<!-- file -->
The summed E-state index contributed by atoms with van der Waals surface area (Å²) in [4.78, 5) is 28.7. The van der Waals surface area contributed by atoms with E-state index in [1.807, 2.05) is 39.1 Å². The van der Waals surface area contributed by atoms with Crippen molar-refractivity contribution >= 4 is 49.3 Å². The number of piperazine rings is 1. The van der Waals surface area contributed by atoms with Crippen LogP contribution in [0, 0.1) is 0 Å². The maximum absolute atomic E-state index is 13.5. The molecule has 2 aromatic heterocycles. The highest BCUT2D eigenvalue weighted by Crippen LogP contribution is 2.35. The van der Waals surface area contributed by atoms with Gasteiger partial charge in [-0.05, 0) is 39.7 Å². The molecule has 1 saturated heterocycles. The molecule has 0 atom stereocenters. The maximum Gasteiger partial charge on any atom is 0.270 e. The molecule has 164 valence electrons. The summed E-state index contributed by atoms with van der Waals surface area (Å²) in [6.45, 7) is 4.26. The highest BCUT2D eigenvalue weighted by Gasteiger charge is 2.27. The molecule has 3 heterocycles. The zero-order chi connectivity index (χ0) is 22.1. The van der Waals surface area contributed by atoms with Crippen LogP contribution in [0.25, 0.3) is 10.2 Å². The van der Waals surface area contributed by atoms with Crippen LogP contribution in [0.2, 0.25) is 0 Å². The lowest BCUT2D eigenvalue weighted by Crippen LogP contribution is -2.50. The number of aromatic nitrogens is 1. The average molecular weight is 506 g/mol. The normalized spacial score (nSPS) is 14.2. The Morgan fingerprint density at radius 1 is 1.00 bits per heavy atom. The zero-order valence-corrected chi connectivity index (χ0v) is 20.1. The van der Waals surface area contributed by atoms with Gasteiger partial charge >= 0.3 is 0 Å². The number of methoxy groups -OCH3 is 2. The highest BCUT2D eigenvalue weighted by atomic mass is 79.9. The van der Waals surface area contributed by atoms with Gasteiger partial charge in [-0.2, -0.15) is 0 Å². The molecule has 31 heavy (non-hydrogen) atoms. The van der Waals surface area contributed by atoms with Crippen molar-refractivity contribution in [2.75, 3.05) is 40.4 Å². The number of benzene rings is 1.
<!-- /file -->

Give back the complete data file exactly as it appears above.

The summed E-state index contributed by atoms with van der Waals surface area (Å²) in [4.78, 5) is 28.7. The van der Waals surface area contributed by atoms with E-state index in [1.807, 2.05) is 39.1 Å². The van der Waals surface area contributed by atoms with Crippen molar-refractivity contribution >= 4 is 49.3 Å². The number of piperazine rings is 1. The van der Waals surface area contributed by atoms with Crippen LogP contribution in [0, 0.1) is 0 Å². The maximum absolute atomic E-state index is 13.5. The molecule has 2 aromatic heterocycles. The highest BCUT2D eigenvalue weighted by Crippen LogP contribution is 2.35. The van der Waals surface area contributed by atoms with Gasteiger partial charge in [-0.05, 0) is 39.7 Å². The molecule has 1 saturated heterocycles. The molecule has 0 atom stereocenters. The maximum Gasteiger partial charge on any atom is 0.270 e. The molecule has 164 valence electrons. The summed E-state index contributed by atoms with van der Waals surface area (Å²) in [6.45, 7) is 4.26. The highest BCUT2D eigenvalue weighted by Gasteiger charge is 2.27. The molecule has 3 heterocycles. The zero-order chi connectivity index (χ0) is 22.1. The van der Waals surface area contributed by atoms with Crippen LogP contribution in [0.25, 0.3) is 10.2 Å². The van der Waals surface area contributed by atoms with Crippen LogP contribution in [0.2, 0.25) is 0 Å². The lowest BCUT2D eigenvalue weighted by Crippen LogP contribution is -2.50. The number of aromatic nitrogens is 1. The average molecular weight is 506 g/mol. The normalized spacial score (nSPS) is 14.2. The Morgan fingerprint density at radius 1 is 1.00 bits per heavy atom. The zero-order valence-corrected chi connectivity index (χ0v) is 20.1. The van der Waals surface area contributed by atoms with Gasteiger partial charge >= 0.3 is 0 Å². The number of methoxy groups -OCH3 is 2. The highest BCUT2D eigenvalue weighted by atomic mass is 79.9. The van der Waals surface area contributed by atoms with Gasteiger partial charge in [-0.2, -0.15) is 0 Å². The molecule has 31 heavy (non-hydrogen) atoms. The van der Waals surface area contributed by atoms with Crippen molar-refractivity contribution in [2.75, 3.05) is 40.4 Å². The number of benzene rings is 1.